On the recommendation of Los Angeles County Superintendent of Schools Debra Duardo, the County Board of Education today voted to support Assembly Constitutional Amendment 5, a bill to repeal Proposition 209, California’s ban on affirmative action passed in 1996. The Board voted 5-1 in support of the bill.
“The pandemic and recent events have underscored the need for us take immediate action to help address systemic racism and persistent inequities in public education,” said Duardo, who heads the nation’s largest regional education agency. “The constitutional amendment represents such action. It will have a direct, positive impact as it allows for a student’s cultural and racial background to be used as a context for deciding admissions to higher education.”
Proposition 209, which disallowed the use of such information, decimated the ranks of minority students in higher education. Repeal of Proposition 209 would not mandate adoption of affirmative action programs but would allow public agencies to create employment or admission programs that explicitly take the race, gender or national origin of an applicant into account.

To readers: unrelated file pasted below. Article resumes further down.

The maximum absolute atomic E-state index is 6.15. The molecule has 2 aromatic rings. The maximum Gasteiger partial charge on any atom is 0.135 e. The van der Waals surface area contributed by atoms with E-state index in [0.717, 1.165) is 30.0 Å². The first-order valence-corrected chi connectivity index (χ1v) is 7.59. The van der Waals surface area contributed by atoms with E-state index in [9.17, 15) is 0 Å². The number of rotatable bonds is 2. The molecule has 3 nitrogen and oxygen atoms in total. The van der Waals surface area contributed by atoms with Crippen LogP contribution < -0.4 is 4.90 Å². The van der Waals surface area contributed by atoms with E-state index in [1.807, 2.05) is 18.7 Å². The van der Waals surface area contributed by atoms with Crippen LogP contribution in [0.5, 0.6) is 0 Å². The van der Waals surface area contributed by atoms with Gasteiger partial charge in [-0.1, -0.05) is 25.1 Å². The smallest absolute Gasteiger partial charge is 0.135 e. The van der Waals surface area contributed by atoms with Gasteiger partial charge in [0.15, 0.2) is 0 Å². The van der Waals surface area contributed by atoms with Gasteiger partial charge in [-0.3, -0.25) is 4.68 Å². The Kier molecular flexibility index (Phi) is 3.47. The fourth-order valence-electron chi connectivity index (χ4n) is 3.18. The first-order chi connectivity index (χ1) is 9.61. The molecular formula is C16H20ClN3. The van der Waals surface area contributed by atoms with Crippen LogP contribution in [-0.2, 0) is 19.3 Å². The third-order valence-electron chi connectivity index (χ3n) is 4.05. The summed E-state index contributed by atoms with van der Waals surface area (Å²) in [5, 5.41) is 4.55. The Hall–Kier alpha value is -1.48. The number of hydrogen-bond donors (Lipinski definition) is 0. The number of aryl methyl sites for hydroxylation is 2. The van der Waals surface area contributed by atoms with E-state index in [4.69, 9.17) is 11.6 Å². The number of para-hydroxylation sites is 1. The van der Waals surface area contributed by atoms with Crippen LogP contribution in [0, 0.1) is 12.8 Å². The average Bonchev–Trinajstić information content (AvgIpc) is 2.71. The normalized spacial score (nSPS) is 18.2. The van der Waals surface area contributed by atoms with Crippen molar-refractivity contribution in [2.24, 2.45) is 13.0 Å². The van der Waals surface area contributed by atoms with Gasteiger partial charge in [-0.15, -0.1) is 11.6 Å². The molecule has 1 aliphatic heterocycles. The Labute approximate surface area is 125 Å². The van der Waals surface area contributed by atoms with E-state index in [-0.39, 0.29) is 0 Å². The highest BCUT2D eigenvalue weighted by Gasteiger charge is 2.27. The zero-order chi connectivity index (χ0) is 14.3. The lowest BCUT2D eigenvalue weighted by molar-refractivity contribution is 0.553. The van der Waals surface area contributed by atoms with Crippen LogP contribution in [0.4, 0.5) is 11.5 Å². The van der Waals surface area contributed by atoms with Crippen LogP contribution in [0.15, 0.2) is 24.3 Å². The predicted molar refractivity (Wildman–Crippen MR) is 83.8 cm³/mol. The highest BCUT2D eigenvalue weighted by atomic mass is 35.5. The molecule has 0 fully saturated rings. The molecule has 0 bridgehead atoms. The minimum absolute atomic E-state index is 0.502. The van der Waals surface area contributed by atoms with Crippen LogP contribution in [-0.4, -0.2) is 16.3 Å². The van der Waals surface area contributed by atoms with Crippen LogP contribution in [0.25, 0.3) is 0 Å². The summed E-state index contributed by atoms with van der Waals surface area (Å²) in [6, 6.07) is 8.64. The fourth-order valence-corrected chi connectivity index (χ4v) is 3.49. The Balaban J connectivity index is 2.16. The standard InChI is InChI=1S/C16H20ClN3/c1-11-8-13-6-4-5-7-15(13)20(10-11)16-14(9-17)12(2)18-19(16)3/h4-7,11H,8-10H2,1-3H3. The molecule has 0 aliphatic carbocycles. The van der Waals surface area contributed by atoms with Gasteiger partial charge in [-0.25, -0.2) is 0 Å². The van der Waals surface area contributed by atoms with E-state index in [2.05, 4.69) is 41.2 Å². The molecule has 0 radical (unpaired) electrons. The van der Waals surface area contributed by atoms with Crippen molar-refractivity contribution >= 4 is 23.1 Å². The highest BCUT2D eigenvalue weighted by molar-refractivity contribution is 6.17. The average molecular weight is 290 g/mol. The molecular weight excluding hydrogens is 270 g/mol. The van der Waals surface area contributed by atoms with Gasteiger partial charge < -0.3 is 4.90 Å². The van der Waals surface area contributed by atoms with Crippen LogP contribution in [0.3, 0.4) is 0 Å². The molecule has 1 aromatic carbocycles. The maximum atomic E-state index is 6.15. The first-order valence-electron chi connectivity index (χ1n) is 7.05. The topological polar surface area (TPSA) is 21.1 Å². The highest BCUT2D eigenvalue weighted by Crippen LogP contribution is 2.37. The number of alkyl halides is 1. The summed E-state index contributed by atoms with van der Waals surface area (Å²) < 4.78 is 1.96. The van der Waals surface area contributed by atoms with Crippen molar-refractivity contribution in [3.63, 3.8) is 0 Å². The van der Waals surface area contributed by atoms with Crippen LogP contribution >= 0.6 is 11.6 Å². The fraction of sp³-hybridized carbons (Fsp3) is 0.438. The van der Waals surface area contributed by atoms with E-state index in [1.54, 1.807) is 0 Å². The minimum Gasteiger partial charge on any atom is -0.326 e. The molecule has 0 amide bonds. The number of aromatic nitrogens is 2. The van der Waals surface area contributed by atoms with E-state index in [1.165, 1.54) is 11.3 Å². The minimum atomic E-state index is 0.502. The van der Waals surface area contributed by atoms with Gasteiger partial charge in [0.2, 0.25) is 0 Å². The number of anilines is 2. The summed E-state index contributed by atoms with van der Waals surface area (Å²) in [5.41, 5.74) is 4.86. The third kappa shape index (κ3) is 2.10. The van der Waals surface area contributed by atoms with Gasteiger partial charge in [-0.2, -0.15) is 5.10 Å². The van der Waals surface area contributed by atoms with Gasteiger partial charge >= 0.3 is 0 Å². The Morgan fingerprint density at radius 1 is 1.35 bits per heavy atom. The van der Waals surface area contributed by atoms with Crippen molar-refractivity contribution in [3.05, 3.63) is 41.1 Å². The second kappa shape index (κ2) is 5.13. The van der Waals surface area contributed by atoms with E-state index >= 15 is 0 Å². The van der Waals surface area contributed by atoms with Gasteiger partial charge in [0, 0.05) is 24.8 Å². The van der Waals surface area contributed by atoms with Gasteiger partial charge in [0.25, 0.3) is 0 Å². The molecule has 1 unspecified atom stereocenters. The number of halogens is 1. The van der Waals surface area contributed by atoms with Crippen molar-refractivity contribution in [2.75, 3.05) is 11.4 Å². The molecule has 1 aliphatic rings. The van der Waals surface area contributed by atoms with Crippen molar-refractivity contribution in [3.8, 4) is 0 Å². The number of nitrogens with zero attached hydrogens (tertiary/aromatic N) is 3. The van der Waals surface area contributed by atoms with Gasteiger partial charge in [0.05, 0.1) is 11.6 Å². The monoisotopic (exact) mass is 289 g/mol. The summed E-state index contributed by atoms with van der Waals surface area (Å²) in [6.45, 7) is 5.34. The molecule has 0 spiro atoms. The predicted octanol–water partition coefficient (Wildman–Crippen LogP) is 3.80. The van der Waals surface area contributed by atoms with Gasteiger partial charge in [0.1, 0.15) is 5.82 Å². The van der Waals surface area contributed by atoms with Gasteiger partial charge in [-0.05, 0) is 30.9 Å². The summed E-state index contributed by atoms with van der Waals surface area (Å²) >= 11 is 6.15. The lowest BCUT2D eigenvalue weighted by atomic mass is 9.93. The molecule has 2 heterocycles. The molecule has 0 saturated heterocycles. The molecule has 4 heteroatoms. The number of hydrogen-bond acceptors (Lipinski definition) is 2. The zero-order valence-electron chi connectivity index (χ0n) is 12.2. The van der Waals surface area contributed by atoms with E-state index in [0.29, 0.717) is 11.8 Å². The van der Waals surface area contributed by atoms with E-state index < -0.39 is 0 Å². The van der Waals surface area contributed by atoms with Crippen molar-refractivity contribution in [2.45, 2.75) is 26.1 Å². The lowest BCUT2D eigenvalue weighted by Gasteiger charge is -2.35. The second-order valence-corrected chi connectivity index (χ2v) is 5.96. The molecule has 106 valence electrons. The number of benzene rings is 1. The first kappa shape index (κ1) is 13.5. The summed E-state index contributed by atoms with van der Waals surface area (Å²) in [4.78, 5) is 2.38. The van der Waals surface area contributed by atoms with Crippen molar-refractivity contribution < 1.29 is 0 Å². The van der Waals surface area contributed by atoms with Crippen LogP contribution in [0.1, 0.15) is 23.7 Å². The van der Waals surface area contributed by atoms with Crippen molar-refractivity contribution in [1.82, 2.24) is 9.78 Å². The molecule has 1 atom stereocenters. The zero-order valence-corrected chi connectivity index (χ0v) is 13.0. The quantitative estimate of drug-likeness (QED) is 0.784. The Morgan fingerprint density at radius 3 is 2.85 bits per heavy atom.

“This amendment is an important step in removing another barrier to achieving the American dream that should be accessible to all our young people, and puts the issue before voters,” said Board President James Cross.
ACA 5 aligns with LACOE’s ideals of fostering diversity in higher education and providing all students access to success. The proposed law would also encourage contracting minority-owned businesses.
“We support the bill because it would diversify business owners, allow more opportunity for financial success to those who have been excluded and provide a model for young people that they can become business owners and work in places run by people who look like them,” Duardo said.
She added, “The amendment would permit LACOE the flexibility to take affirmative steps to ensure that the sex, race and ethnic composition of our employees reflect the demographics of our region.”
The Los Angeles County Office of Education, headquartered in Downey, is the nation’s largest regional education agency, providing a range of programs and services to support the region’s 80 K-12 school districts and some two million preschool and school-age children.